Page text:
Esmeralda is a princess and only child who is given everything she desires, from toys to clothes to fancy foods and even her very own pony. Her life is a dream, except for one thing — her plainness.
Everyone in the kingdom notices it, including her mother and father. But, no one can really explain it. Her hair is golden and silky, her complexion is clear with roses in her cheeks, and her posture and teeth are perfectly straight. Yet, everyone notices a plain quality about her.
The king and queen seek the advice of physicians and magicians, but no one can cure her until they send out a decree that anyone in the kingdom who can solve the puzzle will be rewarded with gold. But, the price for failure is to lose one’s head.
Dame Goodwit, a widow, volunteers for the task. She is not wealthy, but she has five daughters who are splendidly beautiful to prove that she is qualified to work with Esmeralda.
Dame Goodwit’s ‘cure’
Princess Esmeralda is played by Lindsay Blackman, a senior majoring in musical theater. “I am so excited to originate a role,” she said, adding that she loves the music and the story of this show.
Her character is stuck-up and spoiled in the beginning. “She has lost sight of what is important, and her parents don’t know what to do with her anymore,” Blackman said.
Dame Goodwit is played by Shawnee Johnson, a junior majoring in musical theater. She compares her character to Nanny McPhee, Mary Poppins or Cinderella’s fairy godmother.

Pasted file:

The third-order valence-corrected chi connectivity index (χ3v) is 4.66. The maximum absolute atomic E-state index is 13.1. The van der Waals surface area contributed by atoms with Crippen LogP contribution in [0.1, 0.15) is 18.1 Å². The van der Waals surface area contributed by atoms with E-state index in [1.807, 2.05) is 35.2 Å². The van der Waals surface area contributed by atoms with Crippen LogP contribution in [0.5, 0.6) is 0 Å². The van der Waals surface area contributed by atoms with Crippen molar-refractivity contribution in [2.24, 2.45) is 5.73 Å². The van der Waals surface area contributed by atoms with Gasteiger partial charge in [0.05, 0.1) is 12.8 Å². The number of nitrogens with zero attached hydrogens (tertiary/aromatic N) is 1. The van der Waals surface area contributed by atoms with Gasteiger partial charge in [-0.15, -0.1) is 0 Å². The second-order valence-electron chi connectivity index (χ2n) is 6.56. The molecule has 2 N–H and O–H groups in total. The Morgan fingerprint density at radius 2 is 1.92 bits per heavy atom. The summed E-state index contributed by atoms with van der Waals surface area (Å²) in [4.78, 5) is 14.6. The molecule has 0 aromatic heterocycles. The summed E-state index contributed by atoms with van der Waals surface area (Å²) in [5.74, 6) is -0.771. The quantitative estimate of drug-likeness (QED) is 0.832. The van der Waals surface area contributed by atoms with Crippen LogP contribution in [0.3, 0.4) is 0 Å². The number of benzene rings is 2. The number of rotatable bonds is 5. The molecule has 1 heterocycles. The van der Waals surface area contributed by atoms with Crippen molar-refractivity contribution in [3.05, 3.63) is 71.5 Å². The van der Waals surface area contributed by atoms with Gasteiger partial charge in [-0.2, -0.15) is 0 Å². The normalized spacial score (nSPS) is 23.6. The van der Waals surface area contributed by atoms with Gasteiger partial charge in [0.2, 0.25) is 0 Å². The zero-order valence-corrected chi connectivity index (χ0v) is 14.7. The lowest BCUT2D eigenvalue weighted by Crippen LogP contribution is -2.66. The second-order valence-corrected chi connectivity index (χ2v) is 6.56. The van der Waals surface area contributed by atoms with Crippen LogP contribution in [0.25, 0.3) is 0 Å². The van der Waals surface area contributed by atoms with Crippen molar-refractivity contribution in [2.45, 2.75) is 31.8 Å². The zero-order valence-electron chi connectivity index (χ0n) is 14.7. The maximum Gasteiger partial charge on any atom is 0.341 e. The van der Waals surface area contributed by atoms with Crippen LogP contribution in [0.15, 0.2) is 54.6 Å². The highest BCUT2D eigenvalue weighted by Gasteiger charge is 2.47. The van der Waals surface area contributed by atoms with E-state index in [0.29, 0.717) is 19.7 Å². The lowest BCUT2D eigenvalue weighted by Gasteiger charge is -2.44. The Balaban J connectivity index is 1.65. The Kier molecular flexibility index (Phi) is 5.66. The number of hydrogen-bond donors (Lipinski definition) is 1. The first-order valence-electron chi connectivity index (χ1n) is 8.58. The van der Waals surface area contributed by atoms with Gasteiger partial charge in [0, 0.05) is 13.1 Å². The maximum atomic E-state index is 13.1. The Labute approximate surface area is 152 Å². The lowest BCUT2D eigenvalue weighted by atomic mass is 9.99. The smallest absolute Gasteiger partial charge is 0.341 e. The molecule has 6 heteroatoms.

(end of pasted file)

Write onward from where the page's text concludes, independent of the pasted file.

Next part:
“Her five daughters are all lovely, charming and help out around the house. She is stern, but doesn’t get mad. She knows exactly how to get the results she needs,” Johnson said.
Esmeralda experiences a difficult transition to life with Dame Goodwit and her daughters, after being used to the staff at home waiting on her hand and foot.
But, slowly, she transforms as she learns to work hard and to be kind and generous. When her inner beauty begins to blossom, her outer beauty shines in a way that the entire kingdom notices.
The moral to the story is that when a person becomes beautiful on the inside, they become beautiful to the people around them on the outside, Christian said.
Creating the music
Clark had not heard the story before Christian approached him about creating the musical, but quickly became a fan.
“It appealed to me right off the bat,” he said. He used simple tunes that are easy to reproduce. “My hope is that as you leave the theater, you will be humming one of the tunes,” he said.
“It is everything you could want from a musical, and kids will like it because it has children’s book qualities,” Blackman said.
“It is so family-friendly. I am excited that my entire family can come; and it is great to have a new fairy tale,” said Johnson.
Christian and Clark, who each have a daughter of their own, hope the tale will entertain and affect audiences positively.
- WHAT: ‘The Plain Princess’
- WHEN: 7:30 p.m. Oct. 4-5, 8-12; 2 p.m. Oct. 5 and 12; 10:30 a.m. Oct. 9. The 7:30 p.m. performance on Oct. 5 includes an American Sign Language interpreter.
- WHERE: Weber State University Browning Center’s Allred Theatre, 3848 Harrison Blvd., Ogden
- TICKETS: $12, $9/students, $5/matinee. Order at weberstatetickets.com or by calling 801-626-8500.